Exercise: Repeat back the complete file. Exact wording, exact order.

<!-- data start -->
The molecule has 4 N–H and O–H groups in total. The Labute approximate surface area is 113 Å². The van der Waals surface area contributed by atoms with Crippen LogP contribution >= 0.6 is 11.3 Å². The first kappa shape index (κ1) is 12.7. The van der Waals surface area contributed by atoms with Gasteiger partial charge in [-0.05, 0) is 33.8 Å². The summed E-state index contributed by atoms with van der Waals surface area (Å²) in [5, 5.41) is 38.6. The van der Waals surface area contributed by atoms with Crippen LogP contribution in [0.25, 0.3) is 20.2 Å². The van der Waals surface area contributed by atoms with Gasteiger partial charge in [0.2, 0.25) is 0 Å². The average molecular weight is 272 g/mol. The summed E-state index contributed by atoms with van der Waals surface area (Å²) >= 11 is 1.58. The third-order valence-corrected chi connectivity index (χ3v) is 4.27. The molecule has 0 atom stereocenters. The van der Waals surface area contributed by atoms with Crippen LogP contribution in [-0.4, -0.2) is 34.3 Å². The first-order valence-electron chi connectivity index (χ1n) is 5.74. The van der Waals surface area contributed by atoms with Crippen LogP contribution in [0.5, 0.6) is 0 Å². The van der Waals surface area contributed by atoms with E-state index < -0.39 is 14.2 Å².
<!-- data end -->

The molecule has 4 N–H and O–H groups in total. The Labute approximate surface area is 113 Å². The van der Waals surface area contributed by atoms with Crippen LogP contribution >= 0.6 is 11.3 Å². The first kappa shape index (κ1) is 12.7. The van der Waals surface area contributed by atoms with Gasteiger partial charge in [-0.05, 0) is 33.8 Å². The summed E-state index contributed by atoms with van der Waals surface area (Å²) in [5, 5.41) is 38.6. The van der Waals surface area contributed by atoms with Crippen LogP contribution in [0.25, 0.3) is 20.2 Å². The van der Waals surface area contributed by atoms with Gasteiger partial charge in [0.2, 0.25) is 0 Å². The average molecular weight is 272 g/mol. The summed E-state index contributed by atoms with van der Waals surface area (Å²) >= 11 is 1.58. The third-order valence-corrected chi connectivity index (χ3v) is 4.27. The molecule has 0 atom stereocenters. The van der Waals surface area contributed by atoms with Crippen LogP contribution in [-0.4, -0.2) is 34.3 Å². The first-order valence-electron chi connectivity index (χ1n) is 5.74. The van der Waals surface area contributed by atoms with Crippen LogP contribution in [0.5, 0.6) is 0 Å². The van der Waals surface area contributed by atoms with E-state index < -0.39 is 14.2 Å².